Lawn Mower Air Filter Soaked in Oil? Causes + Fixes

Lawn mower air filters are designed to trap dirt and debris from the air before it enters the engine through the carburetor. Clogged air filter leads to problems like engine sputtering, increased fuel consumption, and difficulty starting up. Here is an explanation of why your lawn mower air filter is soaked in oil and how to fix the problem.

Lawn mower flipping over, excess oil in the crankcase, and blown head gasket are the main reasons why lawn mower air filter is soaked in oil. The best solution to this problem is to remove the oil-soaked air filter and replace it with a new one.

Why is my Lawn Mower Air Filter Soaked in Oil?

The oil-soaked air filter is a serious lawn mower problem that should be fixed urgently. Based on observation, the following are reasons why a lawn mower air filter is soaked in oil.

1. Tilting your lawn mower

Tilting a lawn mower at an angle of more than 45 degrees with its carburetor facing downward will make oil escape from the crankcase into the other parts of the engine, including air filters.

In many cases, we tilt our lawnmowers when we want to clean the bottom of the mowing deck, sharpen lawn mower blades, or cut grass on slopes and slanted grounds. Tilting your lawn mower with the carburetor facing on the high side can help prevent oil spills on the air filter.

2. Overfilled oil crankcase

Most engine parts will get soaked in oil that escapes from an overfilled crankcase. The excess oil will move into the carburetor and out through the air filter. Always use a dipstick to check the recommended level when changing lawn mower engine oil.

The oil level should be above the “Add” mark on the dipstick and below the “Full” mark.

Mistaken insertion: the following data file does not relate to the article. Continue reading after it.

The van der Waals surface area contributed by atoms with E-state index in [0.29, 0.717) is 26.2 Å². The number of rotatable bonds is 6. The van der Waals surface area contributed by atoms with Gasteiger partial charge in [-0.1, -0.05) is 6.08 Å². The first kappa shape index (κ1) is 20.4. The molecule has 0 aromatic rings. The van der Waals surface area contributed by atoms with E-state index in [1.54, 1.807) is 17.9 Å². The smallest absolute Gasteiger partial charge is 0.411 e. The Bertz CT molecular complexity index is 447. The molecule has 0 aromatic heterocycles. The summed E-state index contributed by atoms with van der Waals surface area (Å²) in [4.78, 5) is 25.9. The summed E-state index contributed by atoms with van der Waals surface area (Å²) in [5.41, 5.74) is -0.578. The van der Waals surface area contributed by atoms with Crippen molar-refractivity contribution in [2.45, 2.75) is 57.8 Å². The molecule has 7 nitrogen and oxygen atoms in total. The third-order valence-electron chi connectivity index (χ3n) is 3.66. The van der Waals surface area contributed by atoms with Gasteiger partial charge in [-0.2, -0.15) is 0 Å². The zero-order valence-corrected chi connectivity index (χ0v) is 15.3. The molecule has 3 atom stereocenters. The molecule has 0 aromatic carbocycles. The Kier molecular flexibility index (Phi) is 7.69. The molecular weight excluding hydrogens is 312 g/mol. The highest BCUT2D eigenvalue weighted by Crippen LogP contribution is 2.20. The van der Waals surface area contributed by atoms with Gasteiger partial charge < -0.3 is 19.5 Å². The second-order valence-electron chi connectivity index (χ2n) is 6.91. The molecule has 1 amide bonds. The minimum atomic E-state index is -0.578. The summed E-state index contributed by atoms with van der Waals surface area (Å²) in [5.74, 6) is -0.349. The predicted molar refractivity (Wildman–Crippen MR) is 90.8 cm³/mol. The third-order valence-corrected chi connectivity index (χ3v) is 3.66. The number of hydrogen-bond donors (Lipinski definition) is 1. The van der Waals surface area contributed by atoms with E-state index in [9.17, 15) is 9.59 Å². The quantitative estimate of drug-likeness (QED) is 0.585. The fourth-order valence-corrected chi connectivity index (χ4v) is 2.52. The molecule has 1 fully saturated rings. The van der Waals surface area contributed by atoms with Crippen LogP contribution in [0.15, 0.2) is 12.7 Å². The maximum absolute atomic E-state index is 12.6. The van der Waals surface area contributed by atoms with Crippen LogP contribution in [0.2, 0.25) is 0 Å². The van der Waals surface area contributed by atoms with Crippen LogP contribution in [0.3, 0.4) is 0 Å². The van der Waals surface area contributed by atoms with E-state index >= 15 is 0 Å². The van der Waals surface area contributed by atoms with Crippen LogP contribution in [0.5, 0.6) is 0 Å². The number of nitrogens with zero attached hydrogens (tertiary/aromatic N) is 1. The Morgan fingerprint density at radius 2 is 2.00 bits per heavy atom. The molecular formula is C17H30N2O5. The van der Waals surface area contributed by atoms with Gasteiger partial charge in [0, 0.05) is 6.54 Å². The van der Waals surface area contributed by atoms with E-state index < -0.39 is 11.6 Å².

3. Blown head gasket

If you notice an oil leak on the air filter and your lawn mower is not starting, the head gasket is likely blown or damaged. Besides sealing the combustion gases within the cylinders, the head gasket also helps prevent engine oil from leaking into the cylinders, carburetor, and other areas.

The only way to stop this oil leak and unexpected loss of engine power is by replacing the blown or worn-out head gasket.

4. Oversaturated air filter

After cleaning your lawn mower air filter, applying little oil makes it effective in trapping dust particles. However, oversaturating your air filter with oil makes it ineffective. The excess oil will also leak into the carburetor and impair its performance.

If you accidentally sprinkle too much oil on the foam filter, then wrap a paper towel around the filter and squeeze out excess oil.

What to do about Soaked Air Filters

You can inspect and fix oil-soaked filters, but before you do anything, observe safety first.

Take your lawn mower in a well-ventilated area, switch off the engine and allow it to cool. Then, disconnect the spark plug wire, so the engine does not accidentally start. Wear safety glasses, respirator masks, and work gloves if possible.

Go through the owner’s manual and identify the problem’s primary cause. Once you have fixed the leading cause, remove, clean, or replace the oil-soaked air filter. You’ll also have to clean your lawn mower carburetor and spark plugs to remove oil deposits.

  1. Remove the air filter casing and proceed to remove the air filter. This will also give you access to the carburetor.
  2. Wash the foam or dual-element filter with hot water and a grease-cutting soap. Rinse it and use a paper towel to drain as much water as possible.
  3. Clean any dirt or debris from the rubber gasket that seals the air filter to the carburetor and inspect if there are any tears or damages for a replacement.
  4. Dab the filter with clean motor oil, but not too much to drip off it, fix it on the carburetor, then put the housing back on.
  5. Remove the spark plug and clean it with a wire brush and a spray formulated for spark plugs. If you suspect the oil badly damages the plug, you can replace it with a new one.
  6. Once you have reassembled everything, start the lawn mower engine. Don’t worry if your lawn mower is smoking; the oil spilled on the engine is simply burning.

Final Thought

It is common for a lawn mower’s air filter to get clogged or soaked in oil. We have seen why this happens and how to fix the problem. Regular cleaning or replacing a lawn mower air filter is also recommended to protect the carburetor and engine against dust, dirt, and debris.

Leave a Comment